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. Bonner zoologische Beiträge : Herausgeber: Zoologisches Forschungsinstitut und Museum Alexander Koenig, Bonn. Biology; Zoology. Conservation status of Canary reptiles 589. Fig. 2. The cultivated areas in the intermediate zones of some islands may represent a habitat expansion for thermophilic reptiles. Photo I. Sánchez. systems, and they may even increase, as sometimes occurs with other groups of vertebrates (v. habitat expansion in birds, Volsoe 1955). Nevertheless, some special cases are worth mentioning. Hemidactylus established itself in the Barranco de Santos in the surroundings of the

. Bonner zoologische Beiträge : Herausgeber: Zoologisches Forschungsinstitut und Museum Alexander Koenig, Bonn. Biology; Zoology. Conservation status of Canary reptiles 589. Fig. 2. The cultivated areas in the intermediate zones of some islands may represent a habitat expansion for thermophilic reptiles. Photo I. Sánchez. systems, and they may even increase, as sometimes occurs with other groups of vertebrates (v. habitat expansion in birds, Volsoe 1955). Nevertheless, some special cases are worth mentioning. Hemidactylus established itself in the Barranco de Santos in the surroundings of the  Stock Photo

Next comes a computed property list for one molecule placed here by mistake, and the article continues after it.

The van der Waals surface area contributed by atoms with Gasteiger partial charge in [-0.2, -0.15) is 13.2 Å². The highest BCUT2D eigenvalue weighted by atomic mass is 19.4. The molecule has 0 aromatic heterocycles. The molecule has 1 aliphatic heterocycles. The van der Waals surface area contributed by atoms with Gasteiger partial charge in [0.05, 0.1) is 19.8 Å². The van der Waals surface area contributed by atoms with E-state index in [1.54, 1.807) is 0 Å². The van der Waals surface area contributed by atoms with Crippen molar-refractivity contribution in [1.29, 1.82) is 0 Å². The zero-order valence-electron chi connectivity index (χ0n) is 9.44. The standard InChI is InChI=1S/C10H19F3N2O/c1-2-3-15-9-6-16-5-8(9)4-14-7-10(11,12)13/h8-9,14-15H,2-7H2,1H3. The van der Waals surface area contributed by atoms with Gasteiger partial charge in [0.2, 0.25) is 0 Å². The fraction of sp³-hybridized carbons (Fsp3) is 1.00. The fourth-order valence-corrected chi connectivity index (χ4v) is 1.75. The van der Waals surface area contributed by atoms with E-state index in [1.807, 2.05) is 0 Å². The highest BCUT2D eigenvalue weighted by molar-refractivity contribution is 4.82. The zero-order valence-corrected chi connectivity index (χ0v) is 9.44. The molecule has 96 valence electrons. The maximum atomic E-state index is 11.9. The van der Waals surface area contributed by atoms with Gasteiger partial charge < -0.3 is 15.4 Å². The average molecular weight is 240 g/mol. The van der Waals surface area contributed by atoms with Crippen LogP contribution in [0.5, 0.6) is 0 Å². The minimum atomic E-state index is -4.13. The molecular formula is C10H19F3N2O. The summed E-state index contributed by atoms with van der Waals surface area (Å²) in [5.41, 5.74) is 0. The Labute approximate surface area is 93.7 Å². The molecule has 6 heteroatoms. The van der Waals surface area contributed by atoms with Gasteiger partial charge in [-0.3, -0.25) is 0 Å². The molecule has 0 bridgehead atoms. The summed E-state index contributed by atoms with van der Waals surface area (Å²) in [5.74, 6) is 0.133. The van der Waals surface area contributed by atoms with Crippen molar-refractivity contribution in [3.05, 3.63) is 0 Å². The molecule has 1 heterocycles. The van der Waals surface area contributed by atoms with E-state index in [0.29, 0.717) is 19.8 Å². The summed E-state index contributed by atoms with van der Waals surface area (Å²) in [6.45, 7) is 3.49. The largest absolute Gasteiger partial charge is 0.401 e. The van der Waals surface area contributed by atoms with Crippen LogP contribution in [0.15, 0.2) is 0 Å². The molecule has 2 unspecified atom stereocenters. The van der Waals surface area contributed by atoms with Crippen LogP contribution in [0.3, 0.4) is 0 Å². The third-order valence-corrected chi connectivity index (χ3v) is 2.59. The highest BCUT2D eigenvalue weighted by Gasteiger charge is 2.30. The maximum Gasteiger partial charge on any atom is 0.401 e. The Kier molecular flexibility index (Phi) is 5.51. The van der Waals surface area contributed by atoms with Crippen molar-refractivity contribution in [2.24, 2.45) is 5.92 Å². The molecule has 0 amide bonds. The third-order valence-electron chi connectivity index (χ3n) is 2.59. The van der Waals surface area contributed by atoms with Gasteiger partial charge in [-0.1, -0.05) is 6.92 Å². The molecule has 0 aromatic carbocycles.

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. Bonner zoologische Beiträge : Herausgeber: Zoologisches Forschungsinstitut und Museum Alexander Koenig, Bonn. Biology; Zoology. Conservation status of Canary reptiles 589. Fig. 2. The cultivated areas in the intermediate zones of some islands may represent a habitat expansion for thermophilic reptiles. Photo I. Sánchez. systems, and they may even increase, as sometimes occurs with other groups of vertebrates (v. habitat expansion in birds, Volsoe 1955). Nevertheless, some special cases are worth mentioning. Hemidactylus established itself in the Barranco de Santos in the surroundings of the municipal market of Santa Cruz (Baez 1979) but it could be threatened if the works of re-development and canalization of the ravine (= barranco) con- tinue. The Gran Canarian population of Gallotia atlántica^ is restricted to a small area of 2.5 x 1 km, and it is possible that this area may become urbanized. The small Roque del Este, 11 km off Lanzarote, was used as a target by Spa- nish Navy and Airforce (see footnote 2) till the sixties. The Defense Depart- ment was made aware that the largest Spanish colony of Falco eleonorae breeds there. The bombing was subsequently stopped, but there is no guarantee that it will not be resumed. Killing, trapping and biocides Country youths amuse themselves by 'fishing' or killing lizards. Catching is done with the help of a long 'balango'5) (= Avena barbata Pott, ex Link) whose stem- tip is transformed into a lasso noose. In addition, catapults, gummy-guns and modern air-rifles, — illegally — are still used, with lizards and birds being their 4) Barquín & Martín (1982) consider it as possibly introduced. On the other hand, Gallotia stehlini has been recently observed in Fuerteventura (Tiscamanita, F. Domínguez, 1984 pers. comm.) asso- ciated with cane-bundles brought for use in tomato-fields from Gran Canaria. 5) The same practice is done in Madeira, and called 'balanco' (Sarmentó, A.A., 1984: Vertebrados da Madeira, vol. 1